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Low Volatility Returns To The Limelight

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Over the past 20 years, the S&P 500 averaged October gains of 2.20 percent, making it the best month of the year for the benchmark U.S. equity gauge. Even with that data point in its favor, October has a dubious reputation among equity investors.

After all, it is the month that saw the arrival of the 1929 market crash and the “Black Monday” slide in 1987. October 2018 probably will not wind up going down in ominous lore on par with 1929 and 1987, but during the first two weeks of the month, investors endured a significant uptick in volatility. Last week, the S&P 500 lost nearly 4 percent while falling below its 200-day moving average for the first time in 577 trading days.

As the chart below depicts, the S&P 500’s average intra-year drops can be large, but in the vast majority of years, the index is able to generate positive annual returns.

Significant equity market gyrations, particularly in short time frames, can draw attention to the low volatility factor, an investment factor accessible via numerous exchange traded funds including the JPMorgan U.S. Minimum Volatility ETF (JMIN).

The Right Time?

Timing individual investment factors, including low volatility, is not an easy task. For advisers and investors mulling low volatility strategies over the near-term, there are some important points to consider. First, low volatility stocks, historically, deliver better returns than more volatile counterparts over long holding periods. Second, low volatility funds can minimize downside exposure when equity markets retreat, as was the case for the week ending Oct. 12.

Yes, the low volatility factor has been negative to start October, and, no, 10 days does not confirm a trend. However, as the chart below indicates, the low volatility factor has been less bad than the previously high-flying growth and momentum factors, among others, since the start of October.

COURTESY: S&P DOW JONES INDICES

Another critical point regarding factor timing is that, from year-to-year, factor leadership can and does shift. While the leadership of growth and momentum has been persistent for several years, stocks’ rocky start to October could signal changes atop the factor leader board.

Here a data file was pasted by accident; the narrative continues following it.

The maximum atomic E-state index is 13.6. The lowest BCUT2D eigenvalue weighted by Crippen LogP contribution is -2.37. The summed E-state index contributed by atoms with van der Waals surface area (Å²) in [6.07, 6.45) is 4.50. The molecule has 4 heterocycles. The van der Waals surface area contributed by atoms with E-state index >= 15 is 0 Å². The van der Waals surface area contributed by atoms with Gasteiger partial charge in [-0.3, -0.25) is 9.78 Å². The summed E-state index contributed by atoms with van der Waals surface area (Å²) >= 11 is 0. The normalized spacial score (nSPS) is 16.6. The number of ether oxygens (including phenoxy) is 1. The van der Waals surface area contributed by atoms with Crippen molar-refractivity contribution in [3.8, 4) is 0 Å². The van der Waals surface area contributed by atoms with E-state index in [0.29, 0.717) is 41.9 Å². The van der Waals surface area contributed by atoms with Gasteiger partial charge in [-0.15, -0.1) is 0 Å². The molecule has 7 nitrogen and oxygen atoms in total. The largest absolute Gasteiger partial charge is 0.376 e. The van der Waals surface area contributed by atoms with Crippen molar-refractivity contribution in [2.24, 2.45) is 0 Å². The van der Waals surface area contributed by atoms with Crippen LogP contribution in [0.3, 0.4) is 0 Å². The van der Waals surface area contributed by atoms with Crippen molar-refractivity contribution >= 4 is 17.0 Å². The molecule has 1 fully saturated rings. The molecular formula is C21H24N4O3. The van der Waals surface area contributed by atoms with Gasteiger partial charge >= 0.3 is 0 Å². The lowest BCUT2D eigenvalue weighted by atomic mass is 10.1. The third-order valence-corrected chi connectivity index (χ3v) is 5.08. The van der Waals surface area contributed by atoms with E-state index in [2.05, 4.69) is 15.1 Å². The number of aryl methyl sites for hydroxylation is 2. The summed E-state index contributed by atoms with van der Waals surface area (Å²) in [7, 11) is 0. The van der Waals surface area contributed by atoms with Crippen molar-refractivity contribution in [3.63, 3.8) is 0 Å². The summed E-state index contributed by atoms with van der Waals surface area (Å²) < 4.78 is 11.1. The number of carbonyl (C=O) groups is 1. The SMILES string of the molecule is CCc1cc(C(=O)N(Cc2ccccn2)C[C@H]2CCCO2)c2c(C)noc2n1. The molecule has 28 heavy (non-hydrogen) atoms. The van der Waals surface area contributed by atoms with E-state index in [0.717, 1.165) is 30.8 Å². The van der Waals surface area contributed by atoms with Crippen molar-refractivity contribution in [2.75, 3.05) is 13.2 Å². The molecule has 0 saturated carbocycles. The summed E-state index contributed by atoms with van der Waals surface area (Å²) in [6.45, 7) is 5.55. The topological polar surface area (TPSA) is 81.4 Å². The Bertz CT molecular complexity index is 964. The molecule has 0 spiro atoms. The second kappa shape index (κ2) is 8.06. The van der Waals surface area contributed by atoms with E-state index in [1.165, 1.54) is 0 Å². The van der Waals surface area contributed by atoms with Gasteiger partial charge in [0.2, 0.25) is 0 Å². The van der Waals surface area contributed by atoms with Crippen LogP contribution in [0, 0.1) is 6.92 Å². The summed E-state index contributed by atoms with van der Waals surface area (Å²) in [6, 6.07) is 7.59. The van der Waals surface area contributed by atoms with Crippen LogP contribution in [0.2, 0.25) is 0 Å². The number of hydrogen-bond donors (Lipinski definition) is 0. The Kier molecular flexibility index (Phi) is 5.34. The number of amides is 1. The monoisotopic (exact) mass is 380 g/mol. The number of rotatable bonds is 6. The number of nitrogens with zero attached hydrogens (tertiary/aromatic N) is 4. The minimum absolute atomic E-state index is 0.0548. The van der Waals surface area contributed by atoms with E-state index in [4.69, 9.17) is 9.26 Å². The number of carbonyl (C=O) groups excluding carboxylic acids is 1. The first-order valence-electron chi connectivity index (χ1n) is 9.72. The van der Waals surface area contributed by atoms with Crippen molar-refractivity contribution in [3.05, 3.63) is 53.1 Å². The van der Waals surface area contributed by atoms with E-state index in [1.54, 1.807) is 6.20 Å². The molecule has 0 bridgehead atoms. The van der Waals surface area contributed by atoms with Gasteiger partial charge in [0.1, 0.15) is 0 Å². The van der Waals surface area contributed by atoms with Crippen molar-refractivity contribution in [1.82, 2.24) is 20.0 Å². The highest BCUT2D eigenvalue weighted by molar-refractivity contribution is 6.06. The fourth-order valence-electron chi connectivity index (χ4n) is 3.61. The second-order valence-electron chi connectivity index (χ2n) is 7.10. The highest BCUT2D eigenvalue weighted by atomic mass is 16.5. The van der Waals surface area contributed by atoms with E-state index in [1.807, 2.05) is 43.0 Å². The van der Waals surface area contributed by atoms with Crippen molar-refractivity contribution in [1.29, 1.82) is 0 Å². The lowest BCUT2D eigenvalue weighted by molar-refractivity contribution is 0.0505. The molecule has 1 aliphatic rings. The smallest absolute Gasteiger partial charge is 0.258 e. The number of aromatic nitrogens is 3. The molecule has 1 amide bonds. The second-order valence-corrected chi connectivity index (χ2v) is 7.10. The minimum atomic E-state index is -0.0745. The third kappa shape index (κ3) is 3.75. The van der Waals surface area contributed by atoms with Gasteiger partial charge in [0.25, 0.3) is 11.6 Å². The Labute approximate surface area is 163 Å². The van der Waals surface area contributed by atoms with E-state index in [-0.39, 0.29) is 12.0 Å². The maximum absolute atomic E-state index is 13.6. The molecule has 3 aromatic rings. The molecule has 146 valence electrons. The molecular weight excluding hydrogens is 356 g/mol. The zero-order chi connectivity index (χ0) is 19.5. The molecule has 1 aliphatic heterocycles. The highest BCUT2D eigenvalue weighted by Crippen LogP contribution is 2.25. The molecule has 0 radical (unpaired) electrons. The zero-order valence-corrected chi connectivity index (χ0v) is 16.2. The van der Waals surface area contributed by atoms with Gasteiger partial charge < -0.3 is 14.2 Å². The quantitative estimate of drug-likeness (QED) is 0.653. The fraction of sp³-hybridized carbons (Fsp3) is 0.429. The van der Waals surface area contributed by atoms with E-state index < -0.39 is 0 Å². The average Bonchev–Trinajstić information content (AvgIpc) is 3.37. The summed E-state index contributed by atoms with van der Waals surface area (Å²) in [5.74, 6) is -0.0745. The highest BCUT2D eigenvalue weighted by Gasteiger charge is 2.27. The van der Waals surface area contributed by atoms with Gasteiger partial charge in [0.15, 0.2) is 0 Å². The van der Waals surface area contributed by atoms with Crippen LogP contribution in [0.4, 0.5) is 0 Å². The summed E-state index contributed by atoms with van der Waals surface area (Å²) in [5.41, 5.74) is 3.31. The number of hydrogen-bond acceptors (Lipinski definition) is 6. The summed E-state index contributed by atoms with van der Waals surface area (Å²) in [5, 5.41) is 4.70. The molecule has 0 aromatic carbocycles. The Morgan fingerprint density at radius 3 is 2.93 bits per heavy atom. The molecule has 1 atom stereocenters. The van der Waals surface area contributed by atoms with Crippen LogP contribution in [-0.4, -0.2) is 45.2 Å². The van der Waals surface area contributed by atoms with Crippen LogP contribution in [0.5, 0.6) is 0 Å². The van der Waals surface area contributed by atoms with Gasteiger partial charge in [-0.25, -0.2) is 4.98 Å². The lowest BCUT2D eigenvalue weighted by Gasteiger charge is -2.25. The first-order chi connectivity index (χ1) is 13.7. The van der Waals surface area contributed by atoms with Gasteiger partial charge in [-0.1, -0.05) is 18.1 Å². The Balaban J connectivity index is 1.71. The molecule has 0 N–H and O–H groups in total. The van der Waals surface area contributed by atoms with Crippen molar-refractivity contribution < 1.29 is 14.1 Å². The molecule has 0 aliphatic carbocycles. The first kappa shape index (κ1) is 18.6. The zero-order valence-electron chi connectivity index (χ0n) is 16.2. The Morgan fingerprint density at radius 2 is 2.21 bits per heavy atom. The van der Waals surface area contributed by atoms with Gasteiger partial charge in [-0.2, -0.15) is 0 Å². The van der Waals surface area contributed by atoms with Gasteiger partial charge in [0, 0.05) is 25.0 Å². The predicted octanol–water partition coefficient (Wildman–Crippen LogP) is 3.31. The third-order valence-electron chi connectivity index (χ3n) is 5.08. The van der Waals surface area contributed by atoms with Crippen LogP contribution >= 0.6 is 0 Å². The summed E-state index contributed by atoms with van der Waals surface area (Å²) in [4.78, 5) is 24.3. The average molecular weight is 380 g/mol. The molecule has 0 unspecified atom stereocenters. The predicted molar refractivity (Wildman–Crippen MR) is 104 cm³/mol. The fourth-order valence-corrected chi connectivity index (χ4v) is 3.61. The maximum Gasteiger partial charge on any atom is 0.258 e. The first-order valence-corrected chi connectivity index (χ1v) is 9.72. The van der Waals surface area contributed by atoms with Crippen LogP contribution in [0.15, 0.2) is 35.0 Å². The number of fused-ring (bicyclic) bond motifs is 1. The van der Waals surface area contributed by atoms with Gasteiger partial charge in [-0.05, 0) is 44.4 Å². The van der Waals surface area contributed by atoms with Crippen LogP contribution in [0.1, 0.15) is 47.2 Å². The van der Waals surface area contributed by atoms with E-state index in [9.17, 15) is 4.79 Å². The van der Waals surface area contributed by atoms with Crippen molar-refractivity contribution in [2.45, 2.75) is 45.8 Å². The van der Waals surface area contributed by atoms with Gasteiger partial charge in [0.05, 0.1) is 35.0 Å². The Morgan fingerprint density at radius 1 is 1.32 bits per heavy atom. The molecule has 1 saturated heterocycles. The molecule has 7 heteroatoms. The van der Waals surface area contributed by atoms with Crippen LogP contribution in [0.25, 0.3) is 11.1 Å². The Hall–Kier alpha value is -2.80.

“The winners so far in October were the first three quarters’ laggards, with previously-high flying momentum and growth names falling behind,” said S&P Dow Jones Indices. “Will defensive factors assume market leadership while Momentum and Growth have a well-deserved respite?  Ten days do not a trend make, but what we see so far in October represents such a potential regime shift.”

JMIN’s Approach

The JPMorgan U.S. Minimum Volatility ETF (JMIN) follows the JP Morgan US Minimum Volatility Index. That benchmark “is comprised of US securities selected from the Russell 1000 Index and uses a rules-based factor selection process developed in conjunction with J.P. Morgan Asset Management. The index is designed to reflect a sub-set of US securities selected for their factor characteristics. The index seeks to deliver lower volatility while maintaining diversification across sectors and securities,” according to FTSE Russell.

JMIN’s sector attribution mitigates some of the risks associated with low volatility strategies.

“One frequent criticism is that low volatility stocks are bond proxies as these stocks tend to be stable businesses with significant amounts of leverage,” according to Factor Research.

While JMIN does have a 16.20 percent weight to the rate-sensitive utilities sector, its largest sector allocation is 20.10 percent to healthcare, a defensive sector that often performs well when interest rates rise.

Sector attribution is meaningful with low volatility strategies. As of Oct. 12, 2018, JMIN is up 1.55 percent year-to-date, while the S&P 500 Low Volatility Index, which is more heavily allocated to rate-sensitive sectors, is down 0.55 percent.

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